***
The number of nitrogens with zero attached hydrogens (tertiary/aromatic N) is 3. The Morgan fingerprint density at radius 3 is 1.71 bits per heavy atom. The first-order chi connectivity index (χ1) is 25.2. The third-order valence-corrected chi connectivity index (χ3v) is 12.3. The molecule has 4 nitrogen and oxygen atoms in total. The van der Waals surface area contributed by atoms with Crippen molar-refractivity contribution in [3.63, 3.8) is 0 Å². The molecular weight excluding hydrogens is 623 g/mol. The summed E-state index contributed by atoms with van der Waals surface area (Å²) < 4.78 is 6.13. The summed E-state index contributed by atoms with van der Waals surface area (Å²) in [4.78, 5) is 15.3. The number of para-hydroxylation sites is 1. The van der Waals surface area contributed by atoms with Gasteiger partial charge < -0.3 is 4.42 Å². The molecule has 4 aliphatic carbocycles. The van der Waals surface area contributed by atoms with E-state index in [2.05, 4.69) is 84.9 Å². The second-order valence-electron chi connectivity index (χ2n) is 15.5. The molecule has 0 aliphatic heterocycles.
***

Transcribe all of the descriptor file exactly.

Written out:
The number of nitrogens with zero attached hydrogens (tertiary/aromatic N) is 3. The Morgan fingerprint density at radius 3 is 1.71 bits per heavy atom. The first-order chi connectivity index (χ1) is 25.2. The third-order valence-corrected chi connectivity index (χ3v) is 12.3. The molecule has 4 nitrogen and oxygen atoms in total. The van der Waals surface area contributed by atoms with Crippen molar-refractivity contribution in [3.63, 3.8) is 0 Å². The molecular weight excluding hydrogens is 623 g/mol. The summed E-state index contributed by atoms with van der Waals surface area (Å²) < 4.78 is 6.13. The summed E-state index contributed by atoms with van der Waals surface area (Å²) in [4.78, 5) is 15.3. The number of para-hydroxylation sites is 1. The van der Waals surface area contributed by atoms with Gasteiger partial charge < -0.3 is 4.42 Å². The molecule has 4 aliphatic carbocycles. The van der Waals surface area contributed by atoms with E-state index in [2.05, 4.69) is 84.9 Å². The second-order valence-electron chi connectivity index (χ2n) is 15.5. The molecule has 0 aliphatic heterocycles.